Alternative to Litigation- Western Watersheds and Ruby Pipeline

Here’s a link to a piece describing this …

But with El Paso’s commitment, “we agreed not to try to delay or litigate Ruby Pipeline,” said Jon Marvel, executive director of the Western Watersheds Project. His group is one on three plaintiffs in a federal lawsuit challenging the U.S. Fish and Wildlife Service’s refusal to declare the greater sage grouse a threatened or endangered species.

Marvel expects the Western Watersheds fund to eventually be used to buy grazing permits from willing ranchers, but the organization first wants Congress to approve legislation to allow federal agencies to permanently retire grazing permits in such cases.

“It’s unprecedented to have the support of industry to work for the retirement of public grazing permits,” Marvel said, emphasizing that the fund would only buy permits from willing sellers.

4 thoughts on “Alternative to Litigation- Western Watersheds and Ruby Pipeline”

  1. Further proof that many of the activist environmental groups have used adversarial legalism to position themselves with enough power to become extortionists. WWP’s single-minded pursuit of what it sees as the ultimate solution hinders any form of adaptive mgt. WWP tries to simplify complex problems (causes and solutions)as their answer to everything is “remove the livestock.”

  2. Melanie: This is further proof that US Forest Service, BLM and/or US Fish and Wildlife Service needs public watchdogs to make sure the government follows their own rules, regulations, procedures, as well as best science, when managing America’s public lands. Also proof that watchdogs such as WWP are reasonable and willing to work together to find solutions outside of the courtroom. Thanks.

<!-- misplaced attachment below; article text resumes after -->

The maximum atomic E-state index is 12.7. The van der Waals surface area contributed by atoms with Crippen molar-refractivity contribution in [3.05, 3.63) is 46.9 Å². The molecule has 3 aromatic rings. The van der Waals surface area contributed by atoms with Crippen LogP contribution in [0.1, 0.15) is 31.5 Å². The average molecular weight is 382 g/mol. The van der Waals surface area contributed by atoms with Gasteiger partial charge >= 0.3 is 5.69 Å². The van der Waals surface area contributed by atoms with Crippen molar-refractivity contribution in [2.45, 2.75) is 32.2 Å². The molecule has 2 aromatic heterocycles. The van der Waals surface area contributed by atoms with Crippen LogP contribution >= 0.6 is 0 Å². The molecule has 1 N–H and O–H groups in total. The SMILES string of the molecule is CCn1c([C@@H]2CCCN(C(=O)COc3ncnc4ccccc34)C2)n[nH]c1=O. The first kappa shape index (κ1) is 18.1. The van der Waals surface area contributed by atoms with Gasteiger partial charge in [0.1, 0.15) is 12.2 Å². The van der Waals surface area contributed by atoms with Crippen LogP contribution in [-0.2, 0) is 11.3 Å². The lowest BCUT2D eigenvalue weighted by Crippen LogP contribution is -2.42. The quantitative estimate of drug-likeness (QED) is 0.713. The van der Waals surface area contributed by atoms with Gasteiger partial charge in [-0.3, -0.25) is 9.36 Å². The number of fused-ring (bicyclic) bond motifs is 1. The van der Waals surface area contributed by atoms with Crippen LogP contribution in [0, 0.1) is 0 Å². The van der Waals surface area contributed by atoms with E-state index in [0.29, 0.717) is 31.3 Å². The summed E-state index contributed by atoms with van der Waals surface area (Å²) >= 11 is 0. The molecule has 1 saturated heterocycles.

3. Just what is the Forest Service supposed to do when many rules, laws and policies conflict? I’d bet that we could find a way to legally block the use of outhouses, too, eh?!? Just flipping the light switch on in an office probably goes against some sort of statute or policy.

    The worst of all is the Forest Service Let-Burn program, going against some of the biggest and most cherished cornerstone environmental laws. I’m not seeing many people talking about “slippery slopes” with those issues.

  4. Larry: You’re making quite the stretch there with your examples.

    Wildfires have been a natural and beneficial part of the landscape for thousands of years. Letting some wildland fire use fires burn, while closely monitoring the impacts, is not quite the same as granting a categorical exclusion and finding of “no significant impact” to a certain Deepwater Horizon Well in the Gulf of Mexico. Using the basis of your argument, I suppose the USFS would have to conduct an EIS because some vole ate some grass today, and tomorrow some hawk will eat that vole. I hope you can see how building roads, or cutting down forests or damning up rivers is a little different than natural processes or turning a light switch on at the ranger station.


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